HB 1390 is an example of how legislators know nothing about medicine and are simply abusing legislative privilege to bypass Roe vs. Wade under the guise of making abortion “safer” for women. If voters do nothing about the legislators who conceived and delivered this bill, then they are sending a message that the state should get involved with the practice of medicine, no matter how ill-informed and medically ridiculous (and even damaging) that legislation might be. Because smaller government in Mississippi means a government that gets between you and your doctor.

HB 1390 is a very dangerous precedent indeed.

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Discussion

6 thoughts on “The medical nonsense and dangerous precedent of Mississippi’s abortion bill HB 1390

  1. Didn’t the legislators/supporters come out and say this bill was intended to eliminate abortion? Time to escalate the argument. That’s what the clinics are suing over.

    Posted by aquaboogiebaby | June 29, 2012, 8:50 am
  2. Thanks, Doc. It’s sooo easy to put our heads down because we don’t want to believe we’re having to fight the same battles over and over again.

    Posted by aktenny | June 30, 2012, 1:16 am
  3. I have read a couple of your blogs on Reader Supported News, and wonder if you read the comment section after them. I value your opinion, and search for the truth. I posted a comment after the first blog I saw on RSN, and wonder if you had read it. I believe I have a way to fight the people who are against abortions, and I tried to point out how to do that in my comments on the RSN blog. If you have any questions, you can reach me at the email site I listed when I made this comment. Gary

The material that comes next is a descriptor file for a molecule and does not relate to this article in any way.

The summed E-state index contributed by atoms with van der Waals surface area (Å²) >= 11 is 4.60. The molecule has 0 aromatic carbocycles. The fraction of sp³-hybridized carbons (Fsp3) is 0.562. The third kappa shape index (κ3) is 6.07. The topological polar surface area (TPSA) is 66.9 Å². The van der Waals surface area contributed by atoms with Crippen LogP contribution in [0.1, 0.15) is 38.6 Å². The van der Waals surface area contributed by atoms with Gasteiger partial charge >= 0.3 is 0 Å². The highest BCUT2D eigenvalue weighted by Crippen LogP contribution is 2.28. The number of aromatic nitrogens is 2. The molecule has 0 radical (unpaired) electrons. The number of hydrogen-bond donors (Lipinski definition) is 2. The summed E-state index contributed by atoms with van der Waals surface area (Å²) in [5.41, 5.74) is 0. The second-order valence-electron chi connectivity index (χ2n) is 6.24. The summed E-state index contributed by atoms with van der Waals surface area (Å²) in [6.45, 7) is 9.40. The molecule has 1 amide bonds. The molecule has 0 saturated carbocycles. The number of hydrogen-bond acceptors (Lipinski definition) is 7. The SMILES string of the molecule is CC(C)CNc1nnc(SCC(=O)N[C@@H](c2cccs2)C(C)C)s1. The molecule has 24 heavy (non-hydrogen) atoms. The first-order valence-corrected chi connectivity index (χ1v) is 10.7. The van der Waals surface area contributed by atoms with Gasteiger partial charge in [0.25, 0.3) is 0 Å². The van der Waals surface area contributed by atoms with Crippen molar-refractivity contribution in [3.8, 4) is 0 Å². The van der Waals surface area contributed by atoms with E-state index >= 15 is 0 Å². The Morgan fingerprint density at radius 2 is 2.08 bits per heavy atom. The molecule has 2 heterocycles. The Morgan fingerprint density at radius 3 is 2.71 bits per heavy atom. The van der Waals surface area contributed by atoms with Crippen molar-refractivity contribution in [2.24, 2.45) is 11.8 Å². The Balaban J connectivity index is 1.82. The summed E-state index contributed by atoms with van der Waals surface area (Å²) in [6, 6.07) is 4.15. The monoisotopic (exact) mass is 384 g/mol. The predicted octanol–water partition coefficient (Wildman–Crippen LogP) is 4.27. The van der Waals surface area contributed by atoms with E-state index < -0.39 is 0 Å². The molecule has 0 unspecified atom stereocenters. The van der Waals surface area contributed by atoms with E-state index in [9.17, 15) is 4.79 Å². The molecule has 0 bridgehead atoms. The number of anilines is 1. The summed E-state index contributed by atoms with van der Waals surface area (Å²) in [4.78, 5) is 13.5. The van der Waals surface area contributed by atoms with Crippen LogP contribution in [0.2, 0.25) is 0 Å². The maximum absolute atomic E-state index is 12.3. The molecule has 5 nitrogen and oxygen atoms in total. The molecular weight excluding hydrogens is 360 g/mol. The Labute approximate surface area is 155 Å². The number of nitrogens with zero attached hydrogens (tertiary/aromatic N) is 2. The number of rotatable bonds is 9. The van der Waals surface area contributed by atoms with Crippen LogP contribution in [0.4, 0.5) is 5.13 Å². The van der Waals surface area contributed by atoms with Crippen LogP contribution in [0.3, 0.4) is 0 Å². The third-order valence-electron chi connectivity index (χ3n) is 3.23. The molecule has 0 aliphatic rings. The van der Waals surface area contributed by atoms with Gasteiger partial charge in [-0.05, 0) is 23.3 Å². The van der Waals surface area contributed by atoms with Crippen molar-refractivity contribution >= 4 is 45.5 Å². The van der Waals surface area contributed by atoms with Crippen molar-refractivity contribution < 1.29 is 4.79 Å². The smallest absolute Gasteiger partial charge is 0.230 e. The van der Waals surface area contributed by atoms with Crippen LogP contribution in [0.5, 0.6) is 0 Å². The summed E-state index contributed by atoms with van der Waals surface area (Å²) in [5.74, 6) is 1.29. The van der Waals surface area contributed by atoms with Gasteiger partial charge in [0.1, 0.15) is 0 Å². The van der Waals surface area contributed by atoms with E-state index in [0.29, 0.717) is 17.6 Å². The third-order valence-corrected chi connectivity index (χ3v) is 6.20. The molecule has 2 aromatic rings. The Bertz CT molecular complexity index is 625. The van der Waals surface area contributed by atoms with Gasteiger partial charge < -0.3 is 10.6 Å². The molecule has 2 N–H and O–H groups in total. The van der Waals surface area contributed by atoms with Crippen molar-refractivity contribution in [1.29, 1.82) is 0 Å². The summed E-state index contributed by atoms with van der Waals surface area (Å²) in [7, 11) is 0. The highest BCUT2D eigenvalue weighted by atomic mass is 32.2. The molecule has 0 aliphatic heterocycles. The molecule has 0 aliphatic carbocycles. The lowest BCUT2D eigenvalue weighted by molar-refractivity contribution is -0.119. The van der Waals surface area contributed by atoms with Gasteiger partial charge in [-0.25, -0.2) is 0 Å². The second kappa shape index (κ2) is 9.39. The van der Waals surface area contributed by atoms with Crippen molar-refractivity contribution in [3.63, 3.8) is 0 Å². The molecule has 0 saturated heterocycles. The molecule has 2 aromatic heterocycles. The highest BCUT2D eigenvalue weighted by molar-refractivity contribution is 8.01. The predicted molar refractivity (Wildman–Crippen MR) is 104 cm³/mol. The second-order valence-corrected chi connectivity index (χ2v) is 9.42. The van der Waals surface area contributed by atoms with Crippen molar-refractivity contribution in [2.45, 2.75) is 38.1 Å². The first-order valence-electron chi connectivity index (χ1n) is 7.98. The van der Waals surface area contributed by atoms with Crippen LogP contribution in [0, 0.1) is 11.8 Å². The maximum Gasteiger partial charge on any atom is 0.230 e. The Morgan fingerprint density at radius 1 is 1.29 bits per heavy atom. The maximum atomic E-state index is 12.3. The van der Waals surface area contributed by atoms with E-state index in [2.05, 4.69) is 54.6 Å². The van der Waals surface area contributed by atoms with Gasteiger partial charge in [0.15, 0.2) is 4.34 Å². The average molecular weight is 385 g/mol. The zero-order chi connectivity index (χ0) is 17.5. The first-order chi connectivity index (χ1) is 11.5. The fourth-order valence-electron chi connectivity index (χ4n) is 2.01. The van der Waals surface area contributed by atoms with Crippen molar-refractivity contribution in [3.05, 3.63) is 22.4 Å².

Posted by gary burt | June 30, 2012, 5:45 am
  4. Wow. America really hates women. It’s blatant, raw hatred too. I’m scared for you all.

    Posted by boostick | July 1, 2012, 7:17 am
  5. Why do you specifically avoid discussing abortion complications and the deaths of women such as Holly Patterson? Why are all of the dead and injured women irrelevant if only it was this one procedure that caused such damage? I am not suggesting that it is some huge majority here, but you must also know that we really do not know the actual numbers of dead and injured women in these cases thanks to the long standing and institutional cover ups of same. I reference here the shocking complacency of the UPenn doctors who looked the other way for years as Dr. Gosnell’s House of Horrors down the street sent them one dead or dying woman after another. I also reference this article by the notoriously pro abortion Chicago Tribune:

    http://articles.chicagotribune.com/2011-06-16/news/ct-met-abortion-reporting-20110615_1_abortion-providers-fewer-abortions-national-abortion-federation

    Four dead women from abortions in one state, and up to 7,000 serious complications per year in one state, sounds like a lot to me. If even the Chicago Tribune is bold enough to take notice of these dead and injured women, why aren’t you?

    Posted by Sean | July 3, 2012, 11:37 am